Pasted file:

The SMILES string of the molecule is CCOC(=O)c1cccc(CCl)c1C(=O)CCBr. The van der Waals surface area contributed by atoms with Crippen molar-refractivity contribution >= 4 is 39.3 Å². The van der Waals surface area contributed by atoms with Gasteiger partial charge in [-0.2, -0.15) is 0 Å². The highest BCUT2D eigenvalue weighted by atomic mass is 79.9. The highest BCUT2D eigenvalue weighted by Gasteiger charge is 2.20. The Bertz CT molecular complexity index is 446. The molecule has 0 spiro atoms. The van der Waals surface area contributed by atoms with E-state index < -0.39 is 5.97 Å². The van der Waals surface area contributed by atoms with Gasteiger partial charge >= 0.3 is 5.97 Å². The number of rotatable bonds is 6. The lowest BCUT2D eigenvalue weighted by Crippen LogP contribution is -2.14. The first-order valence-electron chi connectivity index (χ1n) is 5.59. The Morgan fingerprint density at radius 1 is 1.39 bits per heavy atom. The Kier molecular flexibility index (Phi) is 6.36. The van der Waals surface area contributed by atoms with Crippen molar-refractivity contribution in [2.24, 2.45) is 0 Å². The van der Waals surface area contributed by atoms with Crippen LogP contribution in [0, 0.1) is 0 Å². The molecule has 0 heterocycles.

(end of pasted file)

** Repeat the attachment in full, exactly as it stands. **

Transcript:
The SMILES string of the molecule is CCOC(=O)c1cccc(CCl)c1C(=O)CCBr. The van der Waals surface area contributed by atoms with Crippen molar-refractivity contribution >= 4 is 39.3 Å². The van der Waals surface area contributed by atoms with Gasteiger partial charge in [-0.2, -0.15) is 0 Å². The highest BCUT2D eigenvalue weighted by atomic mass is 79.9. The highest BCUT2D eigenvalue weighted by Gasteiger charge is 2.20. The Bertz CT molecular complexity index is 446. The molecule has 0 spiro atoms. The van der Waals surface area contributed by atoms with E-state index < -0.39 is 5.97 Å². The van der Waals surface area contributed by atoms with Gasteiger partial charge >= 0.3 is 5.97 Å². The number of rotatable bonds is 6. The lowest BCUT2D eigenvalue weighted by Crippen LogP contribution is -2.14. The first-order valence-electron chi connectivity index (χ1n) is 5.59. The Morgan fingerprint density at radius 1 is 1.39 bits per heavy atom. The Kier molecular flexibility index (Phi) is 6.36. The van der Waals surface area contributed by atoms with Crippen molar-refractivity contribution in [2.24, 2.45) is 0 Å². The van der Waals surface area contributed by atoms with Crippen LogP contribution in [0, 0.1) is 0 Å². The molecule has 0 heterocycles.